iPhone 7 sparks mobile evolution by embracing IoT technology

By Jonathan Crowl, on

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Apple knows how to put on a show and stir up buzz when announcing a new product, and the iPhone 7 was no exception. The latest edition of the company’s flagship mobile device offers upgrades across a number of features, including an enhanced retina display and a better smartphone camera.

Those are all nice, but one small change is creating significant waves throughout the tech world, with some hailing it as the start of an impending mobile evolution. The iPhone 7 is the first Apple smartphone that doesn’t feature a 3.5 mm jack, which has previously been used to plug in headphones and a number of other devices such as credit card readers and other hardware extensions made by Apple or outside creators.

Critics of the move have accused Apple of forcing unnecessary change on consumers and of taking another step toward monopolizing the types of hardware extensions consumers can use with an Apple device. Regardless of those motives, Apple’s decision to get rid of a staple device feature falls in line with the strategy that built the company in the first place: It’s betting that it knows what consumers want better than the consumers themselves think they want.

And what they want, in Apple’s estimation, is mobile evolution. The iPhone 7 is the launchpad for that movement.

Pushing toward the IoT

The rise of smart technology is percolating across the landscape of everyday life. Everything from kitchen appliances to garage doors can now be equipped with mobile technology. In-home personal assistants are built upon the same technology, bringing everyone closer to building a true Internet of Things (IoT).

There are already millions of web-connected devices on the market. As JETLaw pointed out, some experts anticipate up to 50 billion devices will be in use by 2020. Interest in this smart technology is growing, and Apple is anticipating that this interest will fuel greater adoption in the near future.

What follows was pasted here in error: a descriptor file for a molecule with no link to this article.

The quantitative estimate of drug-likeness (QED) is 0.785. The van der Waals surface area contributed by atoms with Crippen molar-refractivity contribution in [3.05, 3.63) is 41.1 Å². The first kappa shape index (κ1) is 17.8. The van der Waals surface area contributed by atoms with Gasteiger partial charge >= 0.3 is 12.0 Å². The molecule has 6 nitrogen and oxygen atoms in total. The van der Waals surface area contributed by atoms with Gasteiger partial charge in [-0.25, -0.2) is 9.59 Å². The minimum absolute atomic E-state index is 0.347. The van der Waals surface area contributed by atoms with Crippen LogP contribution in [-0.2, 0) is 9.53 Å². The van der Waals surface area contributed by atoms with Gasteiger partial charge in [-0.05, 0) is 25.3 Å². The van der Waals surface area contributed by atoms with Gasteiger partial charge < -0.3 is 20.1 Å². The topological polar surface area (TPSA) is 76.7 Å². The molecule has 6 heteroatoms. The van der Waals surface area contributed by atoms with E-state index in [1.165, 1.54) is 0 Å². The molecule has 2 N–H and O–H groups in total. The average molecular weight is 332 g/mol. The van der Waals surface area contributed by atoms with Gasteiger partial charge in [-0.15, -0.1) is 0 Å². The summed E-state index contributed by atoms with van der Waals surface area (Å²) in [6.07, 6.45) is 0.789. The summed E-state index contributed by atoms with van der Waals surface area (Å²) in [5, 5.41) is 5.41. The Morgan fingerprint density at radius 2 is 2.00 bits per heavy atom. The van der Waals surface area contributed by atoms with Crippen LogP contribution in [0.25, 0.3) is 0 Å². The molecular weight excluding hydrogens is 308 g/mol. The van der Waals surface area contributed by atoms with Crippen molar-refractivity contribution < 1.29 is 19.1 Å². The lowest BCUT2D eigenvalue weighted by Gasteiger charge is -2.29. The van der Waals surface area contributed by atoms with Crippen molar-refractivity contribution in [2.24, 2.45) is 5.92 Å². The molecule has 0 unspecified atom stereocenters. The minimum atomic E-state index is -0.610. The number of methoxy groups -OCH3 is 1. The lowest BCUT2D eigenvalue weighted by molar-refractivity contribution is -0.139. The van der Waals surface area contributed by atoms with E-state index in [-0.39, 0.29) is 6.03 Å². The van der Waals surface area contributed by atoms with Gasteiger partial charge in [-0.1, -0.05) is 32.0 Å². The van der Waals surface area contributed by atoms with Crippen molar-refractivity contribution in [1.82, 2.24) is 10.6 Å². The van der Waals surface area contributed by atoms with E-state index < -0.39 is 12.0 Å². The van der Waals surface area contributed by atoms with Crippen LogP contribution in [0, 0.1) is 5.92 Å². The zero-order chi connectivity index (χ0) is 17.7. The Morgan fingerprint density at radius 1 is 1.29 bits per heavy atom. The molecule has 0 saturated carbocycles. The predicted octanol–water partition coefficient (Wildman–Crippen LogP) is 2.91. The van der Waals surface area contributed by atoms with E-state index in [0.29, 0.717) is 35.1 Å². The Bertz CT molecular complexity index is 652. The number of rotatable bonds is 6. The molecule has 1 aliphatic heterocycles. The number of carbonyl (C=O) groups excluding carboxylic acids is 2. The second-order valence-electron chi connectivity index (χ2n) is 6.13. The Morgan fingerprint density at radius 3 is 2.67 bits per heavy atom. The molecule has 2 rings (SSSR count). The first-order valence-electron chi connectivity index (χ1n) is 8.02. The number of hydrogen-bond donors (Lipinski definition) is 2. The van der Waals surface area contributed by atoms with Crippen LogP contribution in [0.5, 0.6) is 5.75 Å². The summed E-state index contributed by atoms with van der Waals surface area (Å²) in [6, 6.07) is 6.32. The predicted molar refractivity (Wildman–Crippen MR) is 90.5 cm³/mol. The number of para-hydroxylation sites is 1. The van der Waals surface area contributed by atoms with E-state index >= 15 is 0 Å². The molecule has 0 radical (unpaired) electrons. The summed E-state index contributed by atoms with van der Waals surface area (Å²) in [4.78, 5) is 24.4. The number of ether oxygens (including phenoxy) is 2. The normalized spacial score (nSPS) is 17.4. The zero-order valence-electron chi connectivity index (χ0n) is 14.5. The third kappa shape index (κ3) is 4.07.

In an ideal world, this technology will have incredible implications for the daily lives of everyday consumers. Technological synergy will reach unprecedented heights, with different pieces of technology working together to make life easier and more efficient. It promises to be a boon for the customer experience, supporting a variety of workflow operations like integrated inventory management, real-time analytics and more engaging branded experiences fueled by immersive marketing technology.

By getting rid of its headphone jack, Apple is forcing consumers, developers and product makers to embrace IoT technology. That could be the spark of a powerful mobile evolution, but only if the necessary infrastructure is already in place.

All eyes on security

The cord that connects your headphones to your smartphone does not pose a security risk. Yet in a wireless world in which your headphones are IoT-enabled and your audio transmission takes place wirelessly, you now have another potential entry point for a security attack. To support the mainstream embrace of IoT and wireless communication between devices, tech brands must find better ways to ensure the highest degree of security possible.

Because this hardware is so central to its business, Apple will need to be one of the leaders in maintaining this security. The customer experience can only go as far as any brand’s ability to protect against virtual attacks. If that security is compromised — or even if consumers are merely worried about a breach — the promise of the IoT will go unfulfilled.

By hitching its own innovations to the impending growth of the IoT, Apple has made itself an active member of the movement to upgrade security in an increasingly mobile world.

About The Author

Jonathan Crowl

Reporter

Jonathan Crowl has served as a tech writer and reporter for a number of tech publications and corporations. Specializing in mobile technology and digital startups, he is based out of Minneapolis, Minnesota.

Articles by Jonathan Crowl
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